Effect of diffusivity on gas-side mass transfer coefficient
Chemical Engineering Science, Volume 21, Issue 4, 1966, Pages 361-365,
The effect of diffusivity on gas-side mass transfer coefficient was studied in an experimental bubble column. A fourteen-fold variation of diffusivity was obtained by using a variety of solutes and carrier gases. Both absorption and vaporization experiments were carried out, sometimes for the same solute. The absorption experiments were unambiguously gas-film controlled. The gas-side mass transfer coefficient varies as 0•5 power of the diffusivity under similar hydrodynamic conditions. Schmidt number is most unlikely to be the pertinent variable. It is also likely that the gas-side mass transfer coefficient varies as 0•33 power of the submergence and 0•75 power of the gas flow rate.
MM Sharma, Mashelka. RA, VD Mehta
British chemical engineering, January 1969
In mass transfer operations carried out in columns employing various types of tray, great deal more data than is presently available is required by designer; this article reports investigation of effect of gas velocity, diffusivity, submergence, physical properties of liquid, etc, on gas and liquid-side mass transfer coefficient and effective interfacial area in laboratory bubble cap plate columns; existing data cast light on performance of industrial-scale columns and are useful for design purposes.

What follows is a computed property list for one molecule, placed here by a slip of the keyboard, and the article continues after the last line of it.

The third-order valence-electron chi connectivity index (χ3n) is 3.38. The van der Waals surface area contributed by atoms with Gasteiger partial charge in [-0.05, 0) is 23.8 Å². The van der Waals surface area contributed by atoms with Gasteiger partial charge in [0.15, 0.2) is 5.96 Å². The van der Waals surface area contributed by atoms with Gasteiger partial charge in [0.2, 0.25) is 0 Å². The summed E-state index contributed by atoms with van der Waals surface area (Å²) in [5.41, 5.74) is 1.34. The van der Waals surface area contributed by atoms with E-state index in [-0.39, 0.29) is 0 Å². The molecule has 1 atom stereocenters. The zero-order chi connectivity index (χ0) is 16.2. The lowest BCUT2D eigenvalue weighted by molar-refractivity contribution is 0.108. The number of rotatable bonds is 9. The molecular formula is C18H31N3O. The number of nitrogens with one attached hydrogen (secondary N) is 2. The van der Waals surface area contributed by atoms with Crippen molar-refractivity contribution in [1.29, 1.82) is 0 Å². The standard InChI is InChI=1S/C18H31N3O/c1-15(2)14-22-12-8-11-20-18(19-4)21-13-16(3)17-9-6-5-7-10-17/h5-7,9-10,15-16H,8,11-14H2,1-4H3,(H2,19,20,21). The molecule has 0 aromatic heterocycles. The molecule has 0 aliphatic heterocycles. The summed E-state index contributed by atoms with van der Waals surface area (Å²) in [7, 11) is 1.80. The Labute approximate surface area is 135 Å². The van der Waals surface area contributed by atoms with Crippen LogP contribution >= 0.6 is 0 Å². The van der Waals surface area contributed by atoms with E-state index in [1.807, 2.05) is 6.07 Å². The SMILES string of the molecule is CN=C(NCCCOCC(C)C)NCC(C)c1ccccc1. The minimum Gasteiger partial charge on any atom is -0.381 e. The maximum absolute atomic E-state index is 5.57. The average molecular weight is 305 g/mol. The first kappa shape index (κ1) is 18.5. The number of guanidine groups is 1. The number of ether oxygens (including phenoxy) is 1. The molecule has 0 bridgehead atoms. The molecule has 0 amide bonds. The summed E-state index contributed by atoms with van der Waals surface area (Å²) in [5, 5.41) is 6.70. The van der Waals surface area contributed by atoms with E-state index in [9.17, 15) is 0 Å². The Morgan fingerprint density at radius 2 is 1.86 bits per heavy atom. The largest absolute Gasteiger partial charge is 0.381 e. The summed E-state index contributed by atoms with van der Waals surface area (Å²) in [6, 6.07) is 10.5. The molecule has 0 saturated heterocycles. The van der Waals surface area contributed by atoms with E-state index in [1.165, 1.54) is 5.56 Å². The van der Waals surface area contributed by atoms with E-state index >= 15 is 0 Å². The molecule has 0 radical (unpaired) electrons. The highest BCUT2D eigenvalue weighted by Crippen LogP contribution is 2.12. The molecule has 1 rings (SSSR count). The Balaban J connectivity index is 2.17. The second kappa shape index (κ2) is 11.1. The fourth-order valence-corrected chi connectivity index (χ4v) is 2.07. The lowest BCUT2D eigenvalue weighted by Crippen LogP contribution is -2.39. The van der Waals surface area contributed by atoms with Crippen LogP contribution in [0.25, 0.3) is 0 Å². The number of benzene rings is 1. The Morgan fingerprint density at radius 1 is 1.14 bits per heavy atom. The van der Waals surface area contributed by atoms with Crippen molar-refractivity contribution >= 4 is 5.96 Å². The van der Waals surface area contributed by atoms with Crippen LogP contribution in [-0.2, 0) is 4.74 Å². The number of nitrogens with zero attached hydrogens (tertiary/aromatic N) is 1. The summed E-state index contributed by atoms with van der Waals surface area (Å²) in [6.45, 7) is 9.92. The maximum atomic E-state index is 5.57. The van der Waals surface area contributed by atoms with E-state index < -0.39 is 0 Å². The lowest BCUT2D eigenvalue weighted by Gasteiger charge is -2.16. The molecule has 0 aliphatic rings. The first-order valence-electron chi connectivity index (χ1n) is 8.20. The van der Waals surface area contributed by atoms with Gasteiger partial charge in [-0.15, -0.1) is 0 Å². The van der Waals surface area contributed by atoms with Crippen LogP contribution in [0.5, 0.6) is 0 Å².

Mehta, V. D., Ph.D. Tech. Thesis, University of Bombay, India 1970
Mass transfer in mechanically agitated gas—liquid contactors
Chemical Engineering Science, Volume 26, Issue 3, March 1971, Pages 461-479, DOI: https://doi.org/10.1016/0009-2509(71)83019-1
The theory of absorption with pseudo mth order irreversible reaction was used to obtain effective interfacial area, a, in mechanically agitated vessels. The liquid-side mass transfer coefficient, kLa was found by using the theory of absorption with slow chemical reaction. Eleven different systems were used to obtain a and four different systems were used to obtain kLa. The diameter of the contactor was varied from 12.5 cm to 70 cm.
The effect of the following variables on a and KLa was investigated: speed, type and diameter of the agitator; tank diameter, height of the agitator and height of the clear liquid from the base of the contactor; ionic strength, nature of ions, viscosity and surface tension of the liquid. It appears that values of a and kLa cannot be predicted a priori, as system properties have a profound effect on a and kLa. However, experiments can be done in a small agitated contactor (say, 20 cm dia. contactor) and scale-up can be done on the basis of equal tip speed divided by the square root of the contactor diameter, possibly with a fair degree of confidence.
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